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Quote from Boomancini View Post :
Just depends on what the costs are and what the savings will be. After a year, you'd need a relatively larger loan amount to make a big enough difference to make it worth it. At $200,000, you'd save about $100/month dropping from 5.25% to 4.375% and if there are costs included it would reduce your savings.

As far as HARP, if your loan is only one year, you won't be eligible for HARP. Also, you'd only need to be on title for 6 months to do a rate and term refinance. 12 months for a cash out refi or to use your appraised value.

If I were in your position, I'd look at reducing your term. Look at a 20 year or a 15 year. If you can afford it then definitely take advantage of the low rates.

And Scampsters; If you think you are going to be able to use your appraised value after 6 months, the guy/girl you are working with is blowing smoke. You're purchasing with a 203K. They base your loan-to-value on the after improved value of the home. Six months down the road, you go to refinance OUT of your 203K FHA loan into a conventional loan, THEY WILL USE YOUR PURCHASE PRICE to determine your loan to value. And if you try to do a FHA refinance, you'll still have mortgage insurance (assuming it's a 30 year mortgage.) You're purchasing the home for $100,000 and after the improvements, your value is $110,000. Six months down the road, your value is $115,000 but your purchase price was $100,000. You will not get rid of your Mortgage Insurance. Seriously. If you believe otherwise you are setting yourself up for a major disappointment.

Silenze; that's not a problem. Just call Wells and ask them if you're eligible for the 3-Step Refi (their version of the streamline.) If you are, I'd definitely look and see what your options are for reducing your term to a 20 or 15 year for free.
A lower term would help the rate for sure - with my last place we went for a 15 vs 30 yr because of the rate but also the REQUIRED payments were reasonable for our income. Here, the payments are significantly more, and going to a 20 or 15 would increase them dramatically. I'm willing to sacrifice a slightly higher rate for flexibility in payment. In a 30 year term there's nothing preventing me from making the 15 year term payments, but the opposite is not true.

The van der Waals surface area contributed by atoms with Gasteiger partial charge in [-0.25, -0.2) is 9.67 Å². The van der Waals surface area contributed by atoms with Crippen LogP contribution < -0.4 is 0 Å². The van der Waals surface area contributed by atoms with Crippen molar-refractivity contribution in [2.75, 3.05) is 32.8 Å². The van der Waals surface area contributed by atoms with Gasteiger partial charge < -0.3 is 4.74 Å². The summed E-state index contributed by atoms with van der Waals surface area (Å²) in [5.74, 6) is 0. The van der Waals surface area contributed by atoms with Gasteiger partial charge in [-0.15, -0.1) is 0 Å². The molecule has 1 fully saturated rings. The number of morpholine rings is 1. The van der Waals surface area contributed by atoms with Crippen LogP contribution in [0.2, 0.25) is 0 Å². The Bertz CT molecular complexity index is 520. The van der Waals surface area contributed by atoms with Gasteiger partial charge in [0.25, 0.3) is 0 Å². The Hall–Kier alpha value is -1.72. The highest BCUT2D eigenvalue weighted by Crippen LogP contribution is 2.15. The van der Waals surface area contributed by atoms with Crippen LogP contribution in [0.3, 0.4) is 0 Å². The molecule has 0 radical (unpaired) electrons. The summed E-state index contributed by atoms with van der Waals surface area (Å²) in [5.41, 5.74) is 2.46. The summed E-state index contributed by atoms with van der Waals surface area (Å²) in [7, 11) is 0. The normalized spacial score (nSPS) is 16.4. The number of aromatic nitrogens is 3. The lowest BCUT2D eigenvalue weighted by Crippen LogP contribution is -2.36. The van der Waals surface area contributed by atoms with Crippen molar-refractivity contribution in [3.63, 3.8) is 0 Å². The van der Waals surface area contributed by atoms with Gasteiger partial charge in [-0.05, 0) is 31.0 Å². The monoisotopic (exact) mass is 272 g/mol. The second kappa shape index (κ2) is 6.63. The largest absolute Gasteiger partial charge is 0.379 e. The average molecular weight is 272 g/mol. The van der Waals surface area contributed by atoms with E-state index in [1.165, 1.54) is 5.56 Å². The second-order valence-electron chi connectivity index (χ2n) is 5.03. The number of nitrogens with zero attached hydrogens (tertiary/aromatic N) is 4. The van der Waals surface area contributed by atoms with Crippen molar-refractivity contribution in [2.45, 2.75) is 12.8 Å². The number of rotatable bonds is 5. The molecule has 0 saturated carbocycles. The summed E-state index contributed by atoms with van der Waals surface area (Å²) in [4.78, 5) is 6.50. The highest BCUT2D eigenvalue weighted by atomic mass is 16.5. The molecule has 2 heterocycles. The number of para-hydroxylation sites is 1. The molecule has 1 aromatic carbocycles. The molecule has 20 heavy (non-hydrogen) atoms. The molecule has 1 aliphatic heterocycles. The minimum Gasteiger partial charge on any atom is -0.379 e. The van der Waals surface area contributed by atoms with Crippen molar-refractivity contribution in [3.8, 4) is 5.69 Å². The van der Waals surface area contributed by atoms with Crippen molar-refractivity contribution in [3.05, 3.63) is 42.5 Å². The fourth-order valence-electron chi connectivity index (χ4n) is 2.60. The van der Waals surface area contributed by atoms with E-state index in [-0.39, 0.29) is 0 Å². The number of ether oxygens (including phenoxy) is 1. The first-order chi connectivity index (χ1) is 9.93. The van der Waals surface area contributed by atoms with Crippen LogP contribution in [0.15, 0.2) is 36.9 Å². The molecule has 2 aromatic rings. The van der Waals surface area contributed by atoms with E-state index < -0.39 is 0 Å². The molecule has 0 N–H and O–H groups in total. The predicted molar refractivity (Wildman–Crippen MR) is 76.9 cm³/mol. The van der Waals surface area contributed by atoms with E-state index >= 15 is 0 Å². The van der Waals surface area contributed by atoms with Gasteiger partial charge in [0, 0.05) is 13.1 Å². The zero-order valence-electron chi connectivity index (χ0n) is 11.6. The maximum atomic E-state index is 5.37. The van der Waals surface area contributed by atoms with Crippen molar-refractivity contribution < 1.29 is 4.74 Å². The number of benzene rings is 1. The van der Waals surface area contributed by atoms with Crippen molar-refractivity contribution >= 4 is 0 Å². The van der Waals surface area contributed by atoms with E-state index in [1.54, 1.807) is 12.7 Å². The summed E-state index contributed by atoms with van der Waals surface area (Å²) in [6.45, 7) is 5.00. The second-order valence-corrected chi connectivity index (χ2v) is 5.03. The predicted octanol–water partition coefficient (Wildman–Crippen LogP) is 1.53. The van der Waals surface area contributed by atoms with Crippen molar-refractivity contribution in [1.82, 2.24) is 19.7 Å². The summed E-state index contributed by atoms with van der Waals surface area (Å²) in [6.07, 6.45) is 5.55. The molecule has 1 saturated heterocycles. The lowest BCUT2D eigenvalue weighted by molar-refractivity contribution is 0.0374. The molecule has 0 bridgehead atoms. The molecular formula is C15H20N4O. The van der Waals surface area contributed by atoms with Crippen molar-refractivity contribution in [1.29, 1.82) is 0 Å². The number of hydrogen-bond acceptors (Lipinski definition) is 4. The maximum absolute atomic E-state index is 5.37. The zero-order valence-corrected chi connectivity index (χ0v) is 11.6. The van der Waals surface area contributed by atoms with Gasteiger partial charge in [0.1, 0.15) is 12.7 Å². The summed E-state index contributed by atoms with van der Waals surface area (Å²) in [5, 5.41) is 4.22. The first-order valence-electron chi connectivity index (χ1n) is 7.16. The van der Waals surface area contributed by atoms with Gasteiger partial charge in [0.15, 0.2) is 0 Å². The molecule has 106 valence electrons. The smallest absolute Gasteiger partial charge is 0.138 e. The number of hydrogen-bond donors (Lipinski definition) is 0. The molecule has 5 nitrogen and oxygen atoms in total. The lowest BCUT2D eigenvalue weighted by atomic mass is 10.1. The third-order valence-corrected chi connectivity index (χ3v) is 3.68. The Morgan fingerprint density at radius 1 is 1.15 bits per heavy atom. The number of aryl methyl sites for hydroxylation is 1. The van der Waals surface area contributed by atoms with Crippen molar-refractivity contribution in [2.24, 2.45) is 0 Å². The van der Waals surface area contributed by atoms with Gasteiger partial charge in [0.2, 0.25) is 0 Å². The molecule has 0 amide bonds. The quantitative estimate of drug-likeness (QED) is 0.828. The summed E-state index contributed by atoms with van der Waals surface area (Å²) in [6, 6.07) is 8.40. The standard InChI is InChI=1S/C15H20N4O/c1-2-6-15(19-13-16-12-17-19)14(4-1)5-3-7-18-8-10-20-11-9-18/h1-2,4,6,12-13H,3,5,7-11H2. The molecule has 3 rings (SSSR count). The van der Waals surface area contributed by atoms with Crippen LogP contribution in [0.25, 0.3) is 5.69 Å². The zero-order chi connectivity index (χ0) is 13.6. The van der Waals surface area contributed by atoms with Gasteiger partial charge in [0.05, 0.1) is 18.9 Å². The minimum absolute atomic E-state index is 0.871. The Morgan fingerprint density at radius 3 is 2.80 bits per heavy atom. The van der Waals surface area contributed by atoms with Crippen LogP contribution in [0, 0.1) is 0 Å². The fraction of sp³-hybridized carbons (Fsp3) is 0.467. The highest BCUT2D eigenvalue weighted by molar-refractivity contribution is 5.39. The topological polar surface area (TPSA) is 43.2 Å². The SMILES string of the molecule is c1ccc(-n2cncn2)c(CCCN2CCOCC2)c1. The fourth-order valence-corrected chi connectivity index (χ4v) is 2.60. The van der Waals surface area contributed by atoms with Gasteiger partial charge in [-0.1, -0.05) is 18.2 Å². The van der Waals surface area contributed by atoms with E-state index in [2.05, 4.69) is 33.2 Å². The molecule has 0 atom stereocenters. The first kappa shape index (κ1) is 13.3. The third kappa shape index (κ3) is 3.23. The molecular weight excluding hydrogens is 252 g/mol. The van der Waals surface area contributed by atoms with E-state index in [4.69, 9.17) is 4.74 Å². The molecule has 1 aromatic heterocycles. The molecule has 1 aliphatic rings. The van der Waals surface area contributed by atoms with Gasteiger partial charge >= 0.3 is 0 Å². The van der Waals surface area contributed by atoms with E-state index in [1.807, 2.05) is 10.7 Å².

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Quote from General Ghoul View Post :
Nothing wrong with this at all. First off, I'm sorry about your relationship with BOA Stick Out Tongue. BOA used to do some streamlined refi's on their own mortgages, would not hurt to inquire about them, they have less fees. Even if they don't do this anymore, it should be worth it to you to refi. I see no origination fee 30 yr fixed at 4.375%, a significant drop from where you are at. Is your loan a Fannie loan? Might be worth it to ask for the HARP program, so you don't have to pay for an appraisal.




Most conventional loans require 12 months on title to do a refi.
Is a 203k considered conventional ?
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Quote from Boomancini View Post :
Just depends on what the costs are and what the savings will be. After a year, you'd need a relatively larger loan amount to make a big enough difference to make it worth it. At $200,000, you'd save about $100/month dropping from 5.25% to 4.375% and if there are costs included it would reduce your savings.

As far as HARP, if your loan is only one year, you won't be eligible for HARP. Also, you'd only need to be on title for 6 months to do a rate and term refinance. 12 months for a cash out refi or to use your appraised value.

If I were in your position, I'd look at reducing your term. Look at a 20 year or a 15 year. If you can afford it then definitely take advantage of the low rates.

And Scampsters; If you think you are going to be able to use your appraised value after 6 months, the guy/girl you are working with is blowing smoke. You're purchasing with a 203K. They base your loan-to-value on the after improved value of the home. Six months down the road, you go to refinance OUT of your 203K FHA loan into a conventional loan, THEY WILL USE YOUR PURCHASE PRICE to determine your loan to value. And if you try to do a FHA refinance, you'll still have mortgage insurance (assuming it's a 30 year mortgage.) You're purchasing the home for $100,000 and after the improvements, your value is $110,000. Six months down the road, your value is $115,000 but your purchase price was $100,000. You will not get rid of your Mortgage Insurance. Seriously. If you believe otherwise you are setting yourself up for a major disappointment.

.
Purchase price will be 90k and the initial lender done based appraisal was 185 which is about $5000 more than the amount we are gettinng loaned. From what they used as comparitive house prices the property around here is $220k and doesnt have the nice double lot we are on or the brand new 2 car garage we are having built and the landscaping. If our place doesnt reappraise for the the $220k id be really suprised.

They intially appraise it lower for the lenders benefit but not lower than what the lent amount is. So they low balled the value to fit in with loan amount. If the appraiser had come back and said the house was worth 120k the lender sure as hell wouldnt have given us 180k.
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#10
I am in the same situation as the OP and have been looking at it for a while especially when rates were cheaper. Fees are what kept me where I was for the time being. It was looking like it was going to cost $1500 to refi for about 1% difference. I have heard that once you can save a 1% or more its worth it.

To the OP what are you seeing rates and fees at?
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Quote from LiquidRetro View Post :